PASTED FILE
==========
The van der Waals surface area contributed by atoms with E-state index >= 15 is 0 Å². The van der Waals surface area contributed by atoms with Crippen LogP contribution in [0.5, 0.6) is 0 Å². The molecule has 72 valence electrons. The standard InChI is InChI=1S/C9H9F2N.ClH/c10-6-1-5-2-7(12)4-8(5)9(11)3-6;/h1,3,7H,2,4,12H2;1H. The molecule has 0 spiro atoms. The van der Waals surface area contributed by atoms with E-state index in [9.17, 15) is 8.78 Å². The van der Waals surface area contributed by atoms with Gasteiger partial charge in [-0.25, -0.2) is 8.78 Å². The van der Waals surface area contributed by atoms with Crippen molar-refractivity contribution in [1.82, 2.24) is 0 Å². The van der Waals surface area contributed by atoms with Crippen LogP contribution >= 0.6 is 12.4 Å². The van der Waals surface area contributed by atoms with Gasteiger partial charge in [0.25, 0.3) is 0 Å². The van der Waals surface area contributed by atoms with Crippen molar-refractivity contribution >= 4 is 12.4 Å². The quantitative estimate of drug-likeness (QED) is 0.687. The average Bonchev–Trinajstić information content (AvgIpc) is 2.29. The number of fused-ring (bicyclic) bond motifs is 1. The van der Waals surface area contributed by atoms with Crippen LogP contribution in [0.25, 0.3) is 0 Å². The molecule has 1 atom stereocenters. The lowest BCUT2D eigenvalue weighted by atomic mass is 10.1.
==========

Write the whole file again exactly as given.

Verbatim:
The van der Waals surface area contributed by atoms with E-state index >= 15 is 0 Å². The van der Waals surface area contributed by atoms with Crippen LogP contribution in [0.5, 0.6) is 0 Å². The molecule has 72 valence electrons. The standard InChI is InChI=1S/C9H9F2N.ClH/c10-6-1-5-2-7(12)4-8(5)9(11)3-6;/h1,3,7H,2,4,12H2;1H. The molecule has 0 spiro atoms. The van der Waals surface area contributed by atoms with E-state index in [9.17, 15) is 8.78 Å². The van der Waals surface area contributed by atoms with Gasteiger partial charge in [-0.25, -0.2) is 8.78 Å². The van der Waals surface area contributed by atoms with Crippen molar-refractivity contribution in [1.82, 2.24) is 0 Å². The van der Waals surface area contributed by atoms with Crippen LogP contribution >= 0.6 is 12.4 Å². The van der Waals surface area contributed by atoms with Gasteiger partial charge in [0.25, 0.3) is 0 Å². The van der Waals surface area contributed by atoms with Crippen molar-refractivity contribution >= 4 is 12.4 Å². The quantitative estimate of drug-likeness (QED) is 0.687. The average Bonchev–Trinajstić information content (AvgIpc) is 2.29. The number of fused-ring (bicyclic) bond motifs is 1. The van der Waals surface area contributed by atoms with Crippen LogP contribution in [0.25, 0.3) is 0 Å². The molecule has 1 atom stereocenters. The lowest BCUT2D eigenvalue weighted by atomic mass is 10.1.